Early work has commenced at the site of an Oktibbeha County storm shelter at the Lynn Lane-Industrial Park Road intersection in Starkville. The project, which has been in the works for years, is expected to be finished next year. Photo by: Alex Holloway/Dispatch Staff
August 11, 2018 10:06:48 PM
After years of effort, Oktibbeha County has started construction on a long-awaited storm shelter.
Early dirt work is underway at the shelter's site, at the intersection of Lynn Lane and Industrial Park Road in Starkville. County Administrator Emily Garrard said the project is currently expected to be completed in the late spring.
The storm shelter is a dome structure that will be 8,756 square feet, with 7,915 square feet of usable space. It will be able to accommodate 1,582 people and is designed to withstand winds of up to 250 miles per hour.
The total project, including a planning and site survey phase the county has already completed, is about $2 million. Federal funds have paid for much of the project, accounting for $242,802 of the $269,780 for the planning phase. A Federal Emergency Management Agency grant is paying for about $1.44 million of the $1.85 million needed for construction, with the county contributing the remaining $412,919.
"I think to get the type of building for the amount of money the county is putting in is a win-win," Trainer said. "That's a $2 million building and we're paying a lot less than that. I think it was too great of an opportunity to pass up."
Trainer also said he thinks the shelter, which is being built on a piece of county-owned land near a workshop for its road department, is in a good location. The shelter will be near both McKee Park and the Starkville Sportsplex, and there's a heavy concentration of apartment complexes further east on Lynn Lane.
"There may be an athletic event at a park where people need to find shelter quickly," Trainer said. "There's a lot of bodies in that area in the spring and the summer, from time to time, with all the parks over there."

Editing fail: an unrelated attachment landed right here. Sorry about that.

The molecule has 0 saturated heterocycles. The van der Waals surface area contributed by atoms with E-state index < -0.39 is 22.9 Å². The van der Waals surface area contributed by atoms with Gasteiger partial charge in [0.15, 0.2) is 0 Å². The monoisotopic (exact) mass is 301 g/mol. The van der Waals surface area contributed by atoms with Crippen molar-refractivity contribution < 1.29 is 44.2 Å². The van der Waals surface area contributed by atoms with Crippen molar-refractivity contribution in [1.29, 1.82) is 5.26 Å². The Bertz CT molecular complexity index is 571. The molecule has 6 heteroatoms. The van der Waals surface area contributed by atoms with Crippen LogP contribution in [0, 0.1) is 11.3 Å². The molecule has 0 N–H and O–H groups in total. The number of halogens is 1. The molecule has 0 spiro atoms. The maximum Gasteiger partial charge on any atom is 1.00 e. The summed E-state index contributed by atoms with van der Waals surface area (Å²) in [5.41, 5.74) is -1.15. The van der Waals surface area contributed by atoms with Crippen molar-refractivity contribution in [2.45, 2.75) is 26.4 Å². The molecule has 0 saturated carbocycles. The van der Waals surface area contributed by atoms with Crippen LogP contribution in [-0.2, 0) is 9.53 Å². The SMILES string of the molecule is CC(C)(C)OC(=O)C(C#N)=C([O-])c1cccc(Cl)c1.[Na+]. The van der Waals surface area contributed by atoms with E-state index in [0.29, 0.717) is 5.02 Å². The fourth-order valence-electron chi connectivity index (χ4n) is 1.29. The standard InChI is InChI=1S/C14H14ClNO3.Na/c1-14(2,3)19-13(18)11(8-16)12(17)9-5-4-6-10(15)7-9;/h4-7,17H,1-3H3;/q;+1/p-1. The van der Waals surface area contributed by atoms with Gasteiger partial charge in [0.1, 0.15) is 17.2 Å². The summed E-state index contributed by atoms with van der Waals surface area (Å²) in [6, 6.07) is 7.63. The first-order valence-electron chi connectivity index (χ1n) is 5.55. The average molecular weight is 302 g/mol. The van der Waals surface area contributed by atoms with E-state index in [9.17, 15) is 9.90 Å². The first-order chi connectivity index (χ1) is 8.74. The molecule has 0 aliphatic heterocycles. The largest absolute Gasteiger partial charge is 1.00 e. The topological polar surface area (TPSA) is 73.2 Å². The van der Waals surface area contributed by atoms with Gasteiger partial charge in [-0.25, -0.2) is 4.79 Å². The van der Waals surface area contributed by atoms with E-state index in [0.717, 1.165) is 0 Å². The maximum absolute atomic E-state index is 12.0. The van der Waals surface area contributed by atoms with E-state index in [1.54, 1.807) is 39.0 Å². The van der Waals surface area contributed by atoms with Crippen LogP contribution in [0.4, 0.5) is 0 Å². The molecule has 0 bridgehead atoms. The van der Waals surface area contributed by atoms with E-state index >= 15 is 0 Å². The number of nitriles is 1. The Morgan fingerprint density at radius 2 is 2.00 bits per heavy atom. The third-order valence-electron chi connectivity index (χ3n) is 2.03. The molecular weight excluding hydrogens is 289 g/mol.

While the building's primary purpose is as a storm shelter, it will be available for use as a multipurpose facility. Trainer said it could, for example, be of use as a place to host activities for the Boys and Girls Club, which is located a few hundred feet away on Lynn Lane.
Still, there are some limitations. Emergency Management Director Kristen Campanella said the facility won't have showers and is intended as a temporary safe room during storms, rather than an overnight or otherwise long-term shelter.
Earlier in the week, when supervisors asked Campanella about a "Katrina-like" disaster situation where the shelter might be forced to hold people, she said that still may require outside clearance.
"We maybe could get by under an emergency situation, but Red Cross would have to come in," she said. "For that type of shelter, Red Cross would have to come in and inspect before it could be -- even in an emergency situation -- approved."
A long road
Oktibbeha County has been planning for or working toward the shelter for about five years. Early planning for the project started under former County Administrator Don Posey, who retired in December 2013, and former Emergency Management Director Jim Britt. Officials emphasized the project more after a deadly tornado devastated Louisville in April 2014.
Since then, the county has completed the initial property study work, until FEMA awarded the grant for the project in November 2017.
The safe room was also initially conceptualized as 20,000 square feet, with room for about 4,000 people. A project at that size, according to estimations when they were floated in 2014, would cost about $3 million.
Trainer said it's taken a long time for construction on the structure, which is Oktibbeha County's only county-owned safe room, to begin. Despite that, he said he's proud to see the work underway and thanked the officials who led the way.
"It wasn't easy," Trainer said. "There was a lot of behind-the-scenes activity. I give a real tip of the hat to Ms. Garrard and Mr. Posey and Mr. Britt. We're excited about it, and hopefully, it will be a benefit to the county for many years to come."
Alex Holloway was formerly a reporter with The Dispatch.
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